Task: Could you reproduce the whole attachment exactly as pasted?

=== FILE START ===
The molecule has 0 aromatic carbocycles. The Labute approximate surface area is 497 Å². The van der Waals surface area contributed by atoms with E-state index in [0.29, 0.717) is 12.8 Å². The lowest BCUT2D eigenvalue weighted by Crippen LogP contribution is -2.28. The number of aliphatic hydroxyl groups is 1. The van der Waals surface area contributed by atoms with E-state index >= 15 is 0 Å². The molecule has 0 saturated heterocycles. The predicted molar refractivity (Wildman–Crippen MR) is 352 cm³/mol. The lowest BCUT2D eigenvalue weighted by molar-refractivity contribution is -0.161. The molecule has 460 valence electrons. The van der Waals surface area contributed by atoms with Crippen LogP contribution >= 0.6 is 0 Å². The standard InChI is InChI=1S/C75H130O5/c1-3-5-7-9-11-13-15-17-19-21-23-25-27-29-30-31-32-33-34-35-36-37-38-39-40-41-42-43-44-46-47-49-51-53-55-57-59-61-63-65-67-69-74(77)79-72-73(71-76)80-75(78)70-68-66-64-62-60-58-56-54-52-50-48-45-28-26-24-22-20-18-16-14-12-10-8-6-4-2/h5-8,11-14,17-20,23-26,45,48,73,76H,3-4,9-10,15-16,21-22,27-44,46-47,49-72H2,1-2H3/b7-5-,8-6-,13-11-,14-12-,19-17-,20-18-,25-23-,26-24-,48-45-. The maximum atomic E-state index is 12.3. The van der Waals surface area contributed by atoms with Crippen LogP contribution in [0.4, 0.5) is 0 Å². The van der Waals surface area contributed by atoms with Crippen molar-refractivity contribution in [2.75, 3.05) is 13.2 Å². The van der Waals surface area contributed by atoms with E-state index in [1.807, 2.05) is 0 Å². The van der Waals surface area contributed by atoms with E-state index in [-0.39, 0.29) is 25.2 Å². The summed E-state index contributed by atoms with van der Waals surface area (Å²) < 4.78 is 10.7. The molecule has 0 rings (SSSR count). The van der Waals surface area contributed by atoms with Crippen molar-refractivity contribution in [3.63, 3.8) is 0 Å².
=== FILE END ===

The molecule has 0 aromatic carbocycles. The Labute approximate surface area is 497 Å². The van der Waals surface area contributed by atoms with E-state index in [0.29, 0.717) is 12.8 Å². The lowest BCUT2D eigenvalue weighted by Crippen LogP contribution is -2.28. The number of aliphatic hydroxyl groups is 1. The van der Waals surface area contributed by atoms with E-state index >= 15 is 0 Å². The molecule has 0 saturated heterocycles. The predicted molar refractivity (Wildman–Crippen MR) is 352 cm³/mol. The lowest BCUT2D eigenvalue weighted by molar-refractivity contribution is -0.161. The molecule has 460 valence electrons. The van der Waals surface area contributed by atoms with Crippen LogP contribution >= 0.6 is 0 Å². The standard InChI is InChI=1S/C75H130O5/c1-3-5-7-9-11-13-15-17-19-21-23-25-27-29-30-31-32-33-34-35-36-37-38-39-40-41-42-43-44-46-47-49-51-53-55-57-59-61-63-65-67-69-74(77)79-72-73(71-76)80-75(78)70-68-66-64-62-60-58-56-54-52-50-48-45-28-26-24-22-20-18-16-14-12-10-8-6-4-2/h5-8,11-14,17-20,23-26,45,48,73,76H,3-4,9-10,15-16,21-22,27-44,46-47,49-72H2,1-2H3/b7-5-,8-6-,13-11-,14-12-,19-17-,20-18-,25-23-,26-24-,48-45-. The maximum atomic E-state index is 12.3. The van der Waals surface area contributed by atoms with Crippen LogP contribution in [0.4, 0.5) is 0 Å². The van der Waals surface area contributed by atoms with Crippen molar-refractivity contribution in [2.75, 3.05) is 13.2 Å². The van der Waals surface area contributed by atoms with E-state index in [1.807, 2.05) is 0 Å². The van der Waals surface area contributed by atoms with E-state index in [-0.39, 0.29) is 25.2 Å². The summed E-state index contributed by atoms with van der Waals surface area (Å²) < 4.78 is 10.7. The molecule has 0 rings (SSSR count). The van der Waals surface area contributed by atoms with Crippen molar-refractivity contribution in [3.63, 3.8) is 0 Å².